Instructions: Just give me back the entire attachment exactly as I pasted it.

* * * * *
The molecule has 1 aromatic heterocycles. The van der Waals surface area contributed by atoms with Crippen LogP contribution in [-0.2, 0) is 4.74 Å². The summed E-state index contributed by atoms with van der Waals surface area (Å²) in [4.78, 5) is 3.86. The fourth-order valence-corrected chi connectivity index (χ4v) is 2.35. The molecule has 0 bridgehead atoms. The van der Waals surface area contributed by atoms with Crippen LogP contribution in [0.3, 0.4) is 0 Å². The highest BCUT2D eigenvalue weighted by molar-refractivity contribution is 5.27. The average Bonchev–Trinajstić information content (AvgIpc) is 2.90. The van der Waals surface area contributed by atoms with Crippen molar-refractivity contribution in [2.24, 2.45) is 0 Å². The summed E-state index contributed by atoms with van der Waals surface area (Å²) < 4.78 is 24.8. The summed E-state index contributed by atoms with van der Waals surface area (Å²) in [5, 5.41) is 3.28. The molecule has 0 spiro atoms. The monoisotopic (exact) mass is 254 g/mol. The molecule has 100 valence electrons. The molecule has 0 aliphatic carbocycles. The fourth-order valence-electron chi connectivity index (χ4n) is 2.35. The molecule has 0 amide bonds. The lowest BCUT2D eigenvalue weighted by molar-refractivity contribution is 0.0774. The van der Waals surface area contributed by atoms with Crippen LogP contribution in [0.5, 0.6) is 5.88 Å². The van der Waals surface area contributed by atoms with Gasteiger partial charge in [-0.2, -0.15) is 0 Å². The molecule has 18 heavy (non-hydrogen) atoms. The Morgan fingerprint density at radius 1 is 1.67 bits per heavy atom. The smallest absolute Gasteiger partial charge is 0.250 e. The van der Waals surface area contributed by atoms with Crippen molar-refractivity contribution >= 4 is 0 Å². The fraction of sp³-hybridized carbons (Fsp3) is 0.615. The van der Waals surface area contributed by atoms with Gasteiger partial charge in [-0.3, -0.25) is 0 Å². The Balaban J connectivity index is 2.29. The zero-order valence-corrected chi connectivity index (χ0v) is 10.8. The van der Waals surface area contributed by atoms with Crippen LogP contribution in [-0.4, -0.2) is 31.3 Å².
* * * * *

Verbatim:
The molecule has 1 aromatic heterocycles. The van der Waals surface area contributed by atoms with Crippen LogP contribution in [-0.2, 0) is 4.74 Å². The summed E-state index contributed by atoms with van der Waals surface area (Å²) in [4.78, 5) is 3.86. The fourth-order valence-corrected chi connectivity index (χ4v) is 2.35. The molecule has 0 bridgehead atoms. The van der Waals surface area contributed by atoms with Crippen LogP contribution in [0.3, 0.4) is 0 Å². The highest BCUT2D eigenvalue weighted by molar-refractivity contribution is 5.27. The average Bonchev–Trinajstić information content (AvgIpc) is 2.90. The van der Waals surface area contributed by atoms with Crippen molar-refractivity contribution in [2.24, 2.45) is 0 Å². The summed E-state index contributed by atoms with van der Waals surface area (Å²) < 4.78 is 24.8. The summed E-state index contributed by atoms with van der Waals surface area (Å²) in [5, 5.41) is 3.28. The molecule has 0 spiro atoms. The monoisotopic (exact) mass is 254 g/mol. The molecule has 100 valence electrons. The molecule has 0 aliphatic carbocycles. The fourth-order valence-electron chi connectivity index (χ4n) is 2.35. The molecule has 0 amide bonds. The lowest BCUT2D eigenvalue weighted by molar-refractivity contribution is 0.0774. The van der Waals surface area contributed by atoms with Crippen LogP contribution in [0.5, 0.6) is 5.88 Å². The van der Waals surface area contributed by atoms with Gasteiger partial charge in [-0.2, -0.15) is 0 Å². The molecule has 18 heavy (non-hydrogen) atoms. The Morgan fingerprint density at radius 1 is 1.67 bits per heavy atom. The smallest absolute Gasteiger partial charge is 0.250 e. The van der Waals surface area contributed by atoms with Crippen molar-refractivity contribution >= 4 is 0 Å². The fraction of sp³-hybridized carbons (Fsp3) is 0.615. The van der Waals surface area contributed by atoms with Gasteiger partial charge in [-0.3, -0.25) is 0 Å². The Balaban J connectivity index is 2.29. The zero-order valence-corrected chi connectivity index (χ0v) is 10.8. The van der Waals surface area contributed by atoms with Crippen LogP contribution in [-0.4, -0.2) is 31.3 Å².